Multi-scale modeling of quantum
Anton Arnold1 and Ansgar Jüngel2
1 Institut für Analysis und Scientific Computing, Technische Universität Wien,
Wiedner Hauptstr. 8, A-1040 Wien, Austria
2 Institut für Mathematik, Universität Mainz, Staudingerweg 9, D-55099 Mainz,
Summary. This review is concerned with three classes of quantum semiconductor
equations: Schrödinger models, Wigner models, and fluid-type models. For each
of these classes, some phenomena on various time and length scales are presented
and the connections between micro-scale and macro-scale models are explained. We
discuss Schrödinger-Poisson systems for the simulation of quantum waveguides and
illustrate the importance of using open boundary conditions. We present Wigner-
based semiconductor models and sketch their mathematical analysis. In particular
we discuss the Wigner-Poisson-Focker-Planck system, which is the starting point
of deriving subsequently the viscous quantum hydrodynamic model. Furthermore, a
unified approach to derive macroscopic quantum equations is presented. Two classes
of models are derived from a Wigner equation with elastic and inelastic collisions:
quantum hydrodynamic equations and their variants, as well as quantum diffusion
The modern computer and telecommunication industry relies heavily on the
use of semiconductor devices. A very important fact of the success of these
devices is that their size can be very small compared to previous electronic
devices (like the tube transistor). While the characteristic length of the first
semiconductor device (a germanium transistor) built by Bardeen, Brattain,
and Shockley in 1947 was 20µm, the characteristic size has been decreased up
to now to some deca-nanometers only. With decreasing device length quan-
tum mechanical effects are becoming more and more important in actual
devices. In fact, there are devices, for instance tunneling diodes or quantum
wave guides, whose function is based on quantum effects. The development
of such devices is usually supported by computer simulations to optimize the
desired operating features. Now, in order to perform the numerical simula-
2 A. Arnold, A. Jüngel
tions, mathematical equations are needed that are both physically accurate
and numerically solvable with low computational cost.
We wish to model the flow of electrons in a semiconductor crystal with the
goal to predict macroscopically measurable quantities by means of computer
simulations. Although the physical process is always the transport of charged
particles in a solid crystal, we need to devise different mathematical models
because of the wide range of operating conditions and the desired need of ac-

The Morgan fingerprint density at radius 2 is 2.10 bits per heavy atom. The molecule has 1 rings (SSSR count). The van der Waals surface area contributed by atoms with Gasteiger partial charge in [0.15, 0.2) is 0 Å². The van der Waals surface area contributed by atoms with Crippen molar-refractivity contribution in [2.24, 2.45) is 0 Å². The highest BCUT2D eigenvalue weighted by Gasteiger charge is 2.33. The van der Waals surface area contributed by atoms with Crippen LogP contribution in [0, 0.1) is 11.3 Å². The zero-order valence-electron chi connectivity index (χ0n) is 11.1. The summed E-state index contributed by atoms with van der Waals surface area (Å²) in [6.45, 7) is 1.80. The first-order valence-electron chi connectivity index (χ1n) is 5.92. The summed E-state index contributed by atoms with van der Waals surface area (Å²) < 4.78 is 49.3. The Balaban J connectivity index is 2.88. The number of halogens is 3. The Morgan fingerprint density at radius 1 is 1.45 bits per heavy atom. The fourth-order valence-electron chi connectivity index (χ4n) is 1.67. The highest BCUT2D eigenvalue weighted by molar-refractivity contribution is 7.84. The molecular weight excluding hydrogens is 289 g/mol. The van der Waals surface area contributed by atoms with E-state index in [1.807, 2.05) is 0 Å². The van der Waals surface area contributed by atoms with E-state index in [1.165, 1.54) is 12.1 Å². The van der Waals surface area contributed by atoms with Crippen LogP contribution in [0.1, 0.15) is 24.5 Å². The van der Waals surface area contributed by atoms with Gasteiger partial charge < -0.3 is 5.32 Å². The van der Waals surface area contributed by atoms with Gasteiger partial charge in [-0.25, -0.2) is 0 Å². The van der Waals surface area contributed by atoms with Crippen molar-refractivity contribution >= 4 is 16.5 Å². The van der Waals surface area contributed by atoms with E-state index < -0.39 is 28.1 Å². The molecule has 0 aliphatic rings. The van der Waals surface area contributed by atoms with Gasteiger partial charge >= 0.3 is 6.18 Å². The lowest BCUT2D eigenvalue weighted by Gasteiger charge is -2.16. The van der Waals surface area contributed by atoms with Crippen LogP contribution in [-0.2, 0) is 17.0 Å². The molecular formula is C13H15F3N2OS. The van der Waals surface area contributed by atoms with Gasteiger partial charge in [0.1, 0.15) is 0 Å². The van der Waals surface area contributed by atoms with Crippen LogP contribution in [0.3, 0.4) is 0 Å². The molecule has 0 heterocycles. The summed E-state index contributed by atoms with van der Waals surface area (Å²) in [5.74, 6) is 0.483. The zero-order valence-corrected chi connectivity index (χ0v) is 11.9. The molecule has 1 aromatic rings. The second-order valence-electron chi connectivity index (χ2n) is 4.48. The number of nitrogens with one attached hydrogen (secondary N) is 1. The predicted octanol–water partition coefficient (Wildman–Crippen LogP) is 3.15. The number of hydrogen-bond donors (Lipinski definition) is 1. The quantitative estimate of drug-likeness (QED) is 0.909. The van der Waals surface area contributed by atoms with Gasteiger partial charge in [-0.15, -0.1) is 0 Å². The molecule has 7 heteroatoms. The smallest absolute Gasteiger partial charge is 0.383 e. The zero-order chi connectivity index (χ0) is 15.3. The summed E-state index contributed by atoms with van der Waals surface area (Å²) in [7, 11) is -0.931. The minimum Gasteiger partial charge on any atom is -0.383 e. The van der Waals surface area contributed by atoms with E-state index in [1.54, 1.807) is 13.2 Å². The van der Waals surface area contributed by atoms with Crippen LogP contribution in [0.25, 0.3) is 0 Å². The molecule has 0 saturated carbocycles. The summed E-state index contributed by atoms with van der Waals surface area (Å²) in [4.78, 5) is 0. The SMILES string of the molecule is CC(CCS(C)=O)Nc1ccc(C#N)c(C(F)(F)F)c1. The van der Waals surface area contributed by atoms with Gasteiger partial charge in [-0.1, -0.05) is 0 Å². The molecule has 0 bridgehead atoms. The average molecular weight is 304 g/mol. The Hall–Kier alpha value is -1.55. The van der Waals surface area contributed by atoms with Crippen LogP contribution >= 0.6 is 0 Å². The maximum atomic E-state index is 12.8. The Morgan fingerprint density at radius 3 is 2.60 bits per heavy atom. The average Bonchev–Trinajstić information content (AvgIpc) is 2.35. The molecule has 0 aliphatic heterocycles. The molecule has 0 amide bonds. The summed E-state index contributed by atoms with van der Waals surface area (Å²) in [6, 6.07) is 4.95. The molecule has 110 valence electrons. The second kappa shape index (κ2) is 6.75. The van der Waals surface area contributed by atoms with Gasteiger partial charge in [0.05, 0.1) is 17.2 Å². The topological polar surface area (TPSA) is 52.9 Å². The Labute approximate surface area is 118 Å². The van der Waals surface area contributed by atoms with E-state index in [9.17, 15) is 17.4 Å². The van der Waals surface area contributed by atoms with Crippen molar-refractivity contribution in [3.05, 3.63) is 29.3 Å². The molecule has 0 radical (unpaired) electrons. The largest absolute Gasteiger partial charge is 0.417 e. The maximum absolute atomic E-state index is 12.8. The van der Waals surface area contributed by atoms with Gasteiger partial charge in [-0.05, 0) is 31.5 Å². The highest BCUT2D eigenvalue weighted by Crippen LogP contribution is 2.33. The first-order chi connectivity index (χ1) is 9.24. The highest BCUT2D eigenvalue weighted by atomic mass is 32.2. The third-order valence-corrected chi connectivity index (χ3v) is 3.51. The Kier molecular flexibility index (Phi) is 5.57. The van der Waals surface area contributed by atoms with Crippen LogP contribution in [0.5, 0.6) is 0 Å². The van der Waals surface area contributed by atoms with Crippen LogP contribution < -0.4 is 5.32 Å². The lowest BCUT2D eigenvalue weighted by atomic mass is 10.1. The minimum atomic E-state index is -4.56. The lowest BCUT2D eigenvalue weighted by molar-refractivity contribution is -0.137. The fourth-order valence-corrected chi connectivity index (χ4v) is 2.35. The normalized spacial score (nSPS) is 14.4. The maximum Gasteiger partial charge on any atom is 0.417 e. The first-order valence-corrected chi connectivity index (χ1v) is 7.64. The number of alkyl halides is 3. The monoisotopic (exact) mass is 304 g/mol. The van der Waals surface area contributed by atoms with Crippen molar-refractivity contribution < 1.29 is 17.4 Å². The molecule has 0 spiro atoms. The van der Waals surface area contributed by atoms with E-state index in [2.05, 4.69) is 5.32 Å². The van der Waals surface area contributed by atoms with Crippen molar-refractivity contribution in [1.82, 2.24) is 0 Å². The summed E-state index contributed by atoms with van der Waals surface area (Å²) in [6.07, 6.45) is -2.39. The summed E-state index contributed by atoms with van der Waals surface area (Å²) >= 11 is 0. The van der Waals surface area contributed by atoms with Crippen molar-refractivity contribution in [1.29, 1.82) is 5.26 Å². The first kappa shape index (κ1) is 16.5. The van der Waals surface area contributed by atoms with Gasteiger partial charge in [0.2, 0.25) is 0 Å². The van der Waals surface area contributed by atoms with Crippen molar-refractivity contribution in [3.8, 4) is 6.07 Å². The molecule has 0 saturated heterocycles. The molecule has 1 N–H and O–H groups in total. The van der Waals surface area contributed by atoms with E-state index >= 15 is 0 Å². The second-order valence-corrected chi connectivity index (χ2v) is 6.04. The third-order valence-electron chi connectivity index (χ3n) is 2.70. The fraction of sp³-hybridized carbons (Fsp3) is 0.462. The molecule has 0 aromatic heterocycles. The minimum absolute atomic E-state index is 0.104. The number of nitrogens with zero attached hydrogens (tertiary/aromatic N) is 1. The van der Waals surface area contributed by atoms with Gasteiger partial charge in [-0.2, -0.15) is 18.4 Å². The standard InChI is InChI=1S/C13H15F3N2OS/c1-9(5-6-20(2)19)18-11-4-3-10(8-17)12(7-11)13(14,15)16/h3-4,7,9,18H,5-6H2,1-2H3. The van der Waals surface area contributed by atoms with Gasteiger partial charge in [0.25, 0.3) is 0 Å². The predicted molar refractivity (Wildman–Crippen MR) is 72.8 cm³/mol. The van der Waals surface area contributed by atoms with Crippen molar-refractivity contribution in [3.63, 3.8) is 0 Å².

curacy. Moreover, since in some cases we are not interested in all the available
physical information, we also need simpler models which help to reduce the
computational cost in the numerical simulations.
We shall discuss three model classes: Schrödinger, Wigner, and fluid-type
models. Schrödinger models describe the purely ballistic transport of electrons
and holes, and they are employed for simulations of quantum waveguides and
nano-scale semiconductor heterostructures. As soon as scattering mechanisms
(between electrons and phonons, e.g.) become important, one has to resort
to Wigner function or the equivalent density matrix formalism. For practical
applications Wigner functions have the advantage to allow for a rather simple,
intuitive formulation of boundary conditions at device contacts or interfaces.
On the other hand, the Wigner equation is posed in a high dimensional phase
space which makes its numerical solution extremely costly. As a compromise,
fluid-type models can provide a reasonable approximation and is hence often
used. Since one only computes the measurable physical quantities in these
fluid models, they are computationable cheap. Moreover, classical boundary
conditions can also be employed here.
The multi-scale character in semiconductor device modeling becomes man-
ifest in a hierarchy of models that differ in mathematical and numerical com-
plexity and incorporate physical phenomena on various time and length scales.
The microscopic models clearly include the highest amount of information, but
they involve the highly oscilatory Schrödinger and Wigner functions. How-
ever, the macroscopic variables of interest for practitioners (like particle and
current densities) are typically much smoother. Hence, it is very attractive
(particularly with respect to reduce numerical costs) to settle for simplified
macroscopic quantum transport models. Scaling limits allow to relate these